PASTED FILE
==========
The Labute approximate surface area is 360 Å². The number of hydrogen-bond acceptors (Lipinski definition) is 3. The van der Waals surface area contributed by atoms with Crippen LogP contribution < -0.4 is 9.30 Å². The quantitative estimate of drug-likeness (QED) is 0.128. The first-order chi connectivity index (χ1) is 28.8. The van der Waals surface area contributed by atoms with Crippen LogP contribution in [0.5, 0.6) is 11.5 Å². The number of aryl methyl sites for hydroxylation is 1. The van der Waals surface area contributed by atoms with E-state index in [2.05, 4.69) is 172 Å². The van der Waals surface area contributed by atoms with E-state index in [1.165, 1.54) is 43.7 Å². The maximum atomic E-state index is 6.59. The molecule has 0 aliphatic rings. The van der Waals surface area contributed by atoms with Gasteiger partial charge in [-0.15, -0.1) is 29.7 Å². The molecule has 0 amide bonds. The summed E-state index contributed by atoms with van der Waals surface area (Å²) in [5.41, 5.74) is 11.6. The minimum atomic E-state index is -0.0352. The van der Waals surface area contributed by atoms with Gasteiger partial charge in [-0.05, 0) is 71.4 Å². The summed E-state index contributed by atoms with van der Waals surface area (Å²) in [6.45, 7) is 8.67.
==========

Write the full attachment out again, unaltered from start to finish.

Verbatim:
The Labute approximate surface area is 360 Å². The number of hydrogen-bond acceptors (Lipinski definition) is 3. The van der Waals surface area contributed by atoms with Crippen LogP contribution < -0.4 is 9.30 Å². The quantitative estimate of drug-likeness (QED) is 0.128. The first-order chi connectivity index (χ1) is 28.8. The van der Waals surface area contributed by atoms with Crippen LogP contribution in [0.5, 0.6) is 11.5 Å². The number of aryl methyl sites for hydroxylation is 1. The van der Waals surface area contributed by atoms with E-state index in [2.05, 4.69) is 172 Å². The van der Waals surface area contributed by atoms with E-state index in [1.165, 1.54) is 43.7 Å². The maximum atomic E-state index is 6.59. The molecule has 0 aliphatic rings. The van der Waals surface area contributed by atoms with Gasteiger partial charge in [-0.15, -0.1) is 29.7 Å². The molecule has 0 amide bonds. The summed E-state index contributed by atoms with van der Waals surface area (Å²) in [5.41, 5.74) is 11.6. The minimum atomic E-state index is -0.0352. The van der Waals surface area contributed by atoms with Gasteiger partial charge in [-0.05, 0) is 71.4 Å². The summed E-state index contributed by atoms with van der Waals surface area (Å²) in [6.45, 7) is 8.67.